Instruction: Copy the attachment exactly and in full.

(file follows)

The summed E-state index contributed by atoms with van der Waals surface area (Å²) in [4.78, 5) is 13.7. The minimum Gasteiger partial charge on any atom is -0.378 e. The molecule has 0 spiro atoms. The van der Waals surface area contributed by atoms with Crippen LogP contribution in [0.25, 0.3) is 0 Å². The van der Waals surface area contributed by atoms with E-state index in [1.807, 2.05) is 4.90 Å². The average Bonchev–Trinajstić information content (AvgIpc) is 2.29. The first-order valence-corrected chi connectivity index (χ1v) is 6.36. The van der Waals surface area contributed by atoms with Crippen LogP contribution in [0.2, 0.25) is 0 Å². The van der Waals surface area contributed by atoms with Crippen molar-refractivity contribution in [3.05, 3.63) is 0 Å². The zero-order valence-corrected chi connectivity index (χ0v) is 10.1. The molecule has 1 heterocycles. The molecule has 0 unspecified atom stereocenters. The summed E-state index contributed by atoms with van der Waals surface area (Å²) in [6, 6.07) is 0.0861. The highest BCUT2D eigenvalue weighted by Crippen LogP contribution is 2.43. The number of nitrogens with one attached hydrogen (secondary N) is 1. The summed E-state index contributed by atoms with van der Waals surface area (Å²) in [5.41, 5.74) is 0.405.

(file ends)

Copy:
The summed E-state index contributed by atoms with van der Waals surface area (Å²) in [4.78, 5) is 13.7. The minimum Gasteiger partial charge on any atom is -0.378 e. The molecule has 0 spiro atoms. The van der Waals surface area contributed by atoms with Crippen LogP contribution in [0.25, 0.3) is 0 Å². The van der Waals surface area contributed by atoms with E-state index in [1.807, 2.05) is 4.90 Å². The average Bonchev–Trinajstić information content (AvgIpc) is 2.29. The first-order valence-corrected chi connectivity index (χ1v) is 6.36. The van der Waals surface area contributed by atoms with Crippen LogP contribution in [0.2, 0.25) is 0 Å². The van der Waals surface area contributed by atoms with Crippen molar-refractivity contribution in [3.05, 3.63) is 0 Å². The zero-order valence-corrected chi connectivity index (χ0v) is 10.1. The molecule has 1 heterocycles. The molecule has 0 unspecified atom stereocenters. The summed E-state index contributed by atoms with van der Waals surface area (Å²) in [6, 6.07) is 0.0861. The highest BCUT2D eigenvalue weighted by Crippen LogP contribution is 2.43. The number of nitrogens with one attached hydrogen (secondary N) is 1. The summed E-state index contributed by atoms with van der Waals surface area (Å²) in [5.41, 5.74) is 0.405.